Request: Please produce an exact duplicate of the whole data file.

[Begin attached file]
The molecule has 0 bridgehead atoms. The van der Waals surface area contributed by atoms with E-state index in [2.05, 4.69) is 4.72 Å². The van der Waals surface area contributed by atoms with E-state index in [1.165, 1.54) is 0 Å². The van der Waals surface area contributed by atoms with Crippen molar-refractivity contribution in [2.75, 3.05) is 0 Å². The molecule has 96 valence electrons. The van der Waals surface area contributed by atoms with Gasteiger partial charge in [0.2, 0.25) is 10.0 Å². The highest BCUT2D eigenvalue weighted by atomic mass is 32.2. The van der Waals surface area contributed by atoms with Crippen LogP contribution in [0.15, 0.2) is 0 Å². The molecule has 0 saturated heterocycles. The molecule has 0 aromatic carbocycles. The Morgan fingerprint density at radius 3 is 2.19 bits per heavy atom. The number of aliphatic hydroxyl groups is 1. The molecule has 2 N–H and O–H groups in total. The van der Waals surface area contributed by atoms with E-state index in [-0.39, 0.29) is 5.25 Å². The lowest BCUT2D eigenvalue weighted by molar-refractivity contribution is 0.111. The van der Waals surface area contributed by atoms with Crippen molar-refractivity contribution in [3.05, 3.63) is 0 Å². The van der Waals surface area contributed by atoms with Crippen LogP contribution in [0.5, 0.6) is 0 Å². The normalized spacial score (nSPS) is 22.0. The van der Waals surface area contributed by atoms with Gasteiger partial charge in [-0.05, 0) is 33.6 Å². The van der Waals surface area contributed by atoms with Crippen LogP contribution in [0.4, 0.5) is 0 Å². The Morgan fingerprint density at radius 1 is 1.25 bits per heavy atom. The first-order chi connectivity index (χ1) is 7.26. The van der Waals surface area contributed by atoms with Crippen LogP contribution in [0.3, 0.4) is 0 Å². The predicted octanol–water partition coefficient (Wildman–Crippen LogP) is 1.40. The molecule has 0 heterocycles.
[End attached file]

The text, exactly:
The molecule has 0 bridgehead atoms. The van der Waals surface area contributed by atoms with E-state index in [2.05, 4.69) is 4.72 Å². The van der Waals surface area contributed by atoms with E-state index in [1.165, 1.54) is 0 Å². The van der Waals surface area contributed by atoms with Crippen molar-refractivity contribution in [2.75, 3.05) is 0 Å². The molecule has 96 valence electrons. The van der Waals surface area contributed by atoms with Gasteiger partial charge in [0.2, 0.25) is 10.0 Å². The highest BCUT2D eigenvalue weighted by atomic mass is 32.2. The van der Waals surface area contributed by atoms with Crippen LogP contribution in [0.15, 0.2) is 0 Å². The molecule has 0 saturated heterocycles. The molecule has 0 aromatic carbocycles. The Morgan fingerprint density at radius 3 is 2.19 bits per heavy atom. The number of aliphatic hydroxyl groups is 1. The molecule has 2 N–H and O–H groups in total. The van der Waals surface area contributed by atoms with E-state index in [-0.39, 0.29) is 5.25 Å². The lowest BCUT2D eigenvalue weighted by molar-refractivity contribution is 0.111. The van der Waals surface area contributed by atoms with Crippen molar-refractivity contribution in [3.05, 3.63) is 0 Å². The van der Waals surface area contributed by atoms with Crippen LogP contribution in [0.5, 0.6) is 0 Å². The normalized spacial score (nSPS) is 22.0. The van der Waals surface area contributed by atoms with Gasteiger partial charge in [-0.05, 0) is 33.6 Å². The van der Waals surface area contributed by atoms with Crippen LogP contribution in [0.4, 0.5) is 0 Å². The Morgan fingerprint density at radius 1 is 1.25 bits per heavy atom. The first-order chi connectivity index (χ1) is 7.26. The van der Waals surface area contributed by atoms with Crippen LogP contribution in [0.3, 0.4) is 0 Å². The predicted octanol–water partition coefficient (Wildman–Crippen LogP) is 1.40. The molecule has 0 heterocycles.